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  • Provenance


    Friedrich Petzel Gallery, New York

  • Catalogue Essay

    Recognised for his use of black and white throughout his body of work,Christopher Wool has continuously been using his bare canvases as aplatform upon which he stamps, rolls, stencils and screens to create hisrepeat patterns. Whilst sometimes more abstract and sometimes morefigurative, Wool confronts the areas of decoration, design, intersubjectivity,language, and signage.Untitled (Eagles), belongs to a series of paintings in which Wool borrowsa seemingly medieval symbol – that of the eagle, which has become areoccurring motif throughout history. From dark times to early 20th CenturyGerman art, the eagle has found itself sculpted and printed onto flags.In Wool's work, it once again becomes reinvented and stenciled repetitivelyonto his painting's surface as well as throughout this series. Stenciled inblack, these images step and strut up, down or across large framed sheetsof paper, singularly or in groups that number up to six, whist continuouslyretaining a sense of uniqueness through positioning and intensity of colour.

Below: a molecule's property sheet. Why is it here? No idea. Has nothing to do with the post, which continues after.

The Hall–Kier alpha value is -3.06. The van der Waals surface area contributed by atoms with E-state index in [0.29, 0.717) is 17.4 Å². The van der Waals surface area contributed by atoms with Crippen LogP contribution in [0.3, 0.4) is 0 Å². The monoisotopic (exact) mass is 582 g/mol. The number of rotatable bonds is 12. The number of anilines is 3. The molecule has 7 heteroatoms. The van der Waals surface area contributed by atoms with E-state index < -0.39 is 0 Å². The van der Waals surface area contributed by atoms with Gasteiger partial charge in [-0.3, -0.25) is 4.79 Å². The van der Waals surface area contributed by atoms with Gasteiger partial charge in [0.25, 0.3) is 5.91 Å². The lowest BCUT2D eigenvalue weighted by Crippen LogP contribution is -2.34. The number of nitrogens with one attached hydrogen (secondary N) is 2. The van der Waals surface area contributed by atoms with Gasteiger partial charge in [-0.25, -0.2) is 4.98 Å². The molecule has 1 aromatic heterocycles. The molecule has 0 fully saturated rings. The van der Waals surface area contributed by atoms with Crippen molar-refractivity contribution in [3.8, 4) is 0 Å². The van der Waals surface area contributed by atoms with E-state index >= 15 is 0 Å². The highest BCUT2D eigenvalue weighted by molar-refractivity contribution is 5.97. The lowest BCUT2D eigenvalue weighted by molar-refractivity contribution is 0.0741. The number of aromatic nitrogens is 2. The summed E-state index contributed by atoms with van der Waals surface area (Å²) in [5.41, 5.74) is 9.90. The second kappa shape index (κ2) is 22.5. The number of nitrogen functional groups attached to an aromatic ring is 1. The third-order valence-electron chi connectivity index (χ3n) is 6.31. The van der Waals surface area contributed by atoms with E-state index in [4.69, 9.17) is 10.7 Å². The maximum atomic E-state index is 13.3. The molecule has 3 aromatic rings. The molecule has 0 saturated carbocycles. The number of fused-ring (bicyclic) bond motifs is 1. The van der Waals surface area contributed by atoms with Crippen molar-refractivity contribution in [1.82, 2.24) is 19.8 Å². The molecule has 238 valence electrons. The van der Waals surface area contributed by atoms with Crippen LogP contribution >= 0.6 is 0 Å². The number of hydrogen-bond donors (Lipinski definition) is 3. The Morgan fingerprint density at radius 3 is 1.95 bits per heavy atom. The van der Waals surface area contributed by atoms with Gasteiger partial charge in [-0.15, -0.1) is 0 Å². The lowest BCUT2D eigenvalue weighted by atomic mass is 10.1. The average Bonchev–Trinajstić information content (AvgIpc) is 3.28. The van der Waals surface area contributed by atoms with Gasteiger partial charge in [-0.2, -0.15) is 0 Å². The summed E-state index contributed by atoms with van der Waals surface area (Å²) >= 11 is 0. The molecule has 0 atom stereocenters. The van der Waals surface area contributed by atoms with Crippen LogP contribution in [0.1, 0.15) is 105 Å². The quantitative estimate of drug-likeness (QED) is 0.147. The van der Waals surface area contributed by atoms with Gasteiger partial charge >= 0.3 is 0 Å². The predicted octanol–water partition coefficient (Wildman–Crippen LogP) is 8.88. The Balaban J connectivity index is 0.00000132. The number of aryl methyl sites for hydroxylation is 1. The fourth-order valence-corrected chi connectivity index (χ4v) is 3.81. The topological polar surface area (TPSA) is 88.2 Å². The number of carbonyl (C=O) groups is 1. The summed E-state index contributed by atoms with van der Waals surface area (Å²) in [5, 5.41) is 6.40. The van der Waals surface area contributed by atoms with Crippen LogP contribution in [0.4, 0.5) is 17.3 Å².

160

Untitled (Eagles)

1990

Alkyd on rice paper.

186.1 x 95.2 cm. (73 1/4 x 37 1/2 in).

Stamped ‘WOOL’ lower right.

Estimate
£50,000 - 70,000 

Sold for £48,500

Contemporary Art Evening Sale

28 Feb 2008, 7pm
London